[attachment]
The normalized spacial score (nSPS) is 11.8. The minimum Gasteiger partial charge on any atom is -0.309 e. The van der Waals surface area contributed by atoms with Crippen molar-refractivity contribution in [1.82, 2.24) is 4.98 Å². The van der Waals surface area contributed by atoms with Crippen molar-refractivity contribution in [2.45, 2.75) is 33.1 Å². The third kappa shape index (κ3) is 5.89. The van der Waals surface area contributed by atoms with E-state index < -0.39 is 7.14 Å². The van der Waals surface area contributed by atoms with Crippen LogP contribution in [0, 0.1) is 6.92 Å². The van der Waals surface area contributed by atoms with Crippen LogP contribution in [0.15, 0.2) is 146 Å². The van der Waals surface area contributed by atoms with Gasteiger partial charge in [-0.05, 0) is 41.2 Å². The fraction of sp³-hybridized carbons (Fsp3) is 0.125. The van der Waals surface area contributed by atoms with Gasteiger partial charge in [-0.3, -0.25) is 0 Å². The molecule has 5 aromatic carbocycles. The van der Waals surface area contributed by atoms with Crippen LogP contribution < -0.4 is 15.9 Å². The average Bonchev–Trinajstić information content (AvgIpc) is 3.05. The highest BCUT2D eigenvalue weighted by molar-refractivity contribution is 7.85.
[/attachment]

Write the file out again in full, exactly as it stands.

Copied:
The normalized spacial score (nSPS) is 11.8. The minimum Gasteiger partial charge on any atom is -0.309 e. The van der Waals surface area contributed by atoms with Crippen molar-refractivity contribution in [1.82, 2.24) is 4.98 Å². The van der Waals surface area contributed by atoms with Crippen molar-refractivity contribution in [2.45, 2.75) is 33.1 Å². The third kappa shape index (κ3) is 5.89. The van der Waals surface area contributed by atoms with E-state index < -0.39 is 7.14 Å². The van der Waals surface area contributed by atoms with Crippen LogP contribution in [0, 0.1) is 6.92 Å². The van der Waals surface area contributed by atoms with Crippen LogP contribution in [0.15, 0.2) is 146 Å². The van der Waals surface area contributed by atoms with Gasteiger partial charge in [-0.05, 0) is 41.2 Å². The fraction of sp³-hybridized carbons (Fsp3) is 0.125. The van der Waals surface area contributed by atoms with Gasteiger partial charge in [-0.3, -0.25) is 0 Å². The molecule has 5 aromatic carbocycles. The van der Waals surface area contributed by atoms with Crippen LogP contribution < -0.4 is 15.9 Å². The average Bonchev–Trinajstić information content (AvgIpc) is 3.05. The highest BCUT2D eigenvalue weighted by molar-refractivity contribution is 7.85.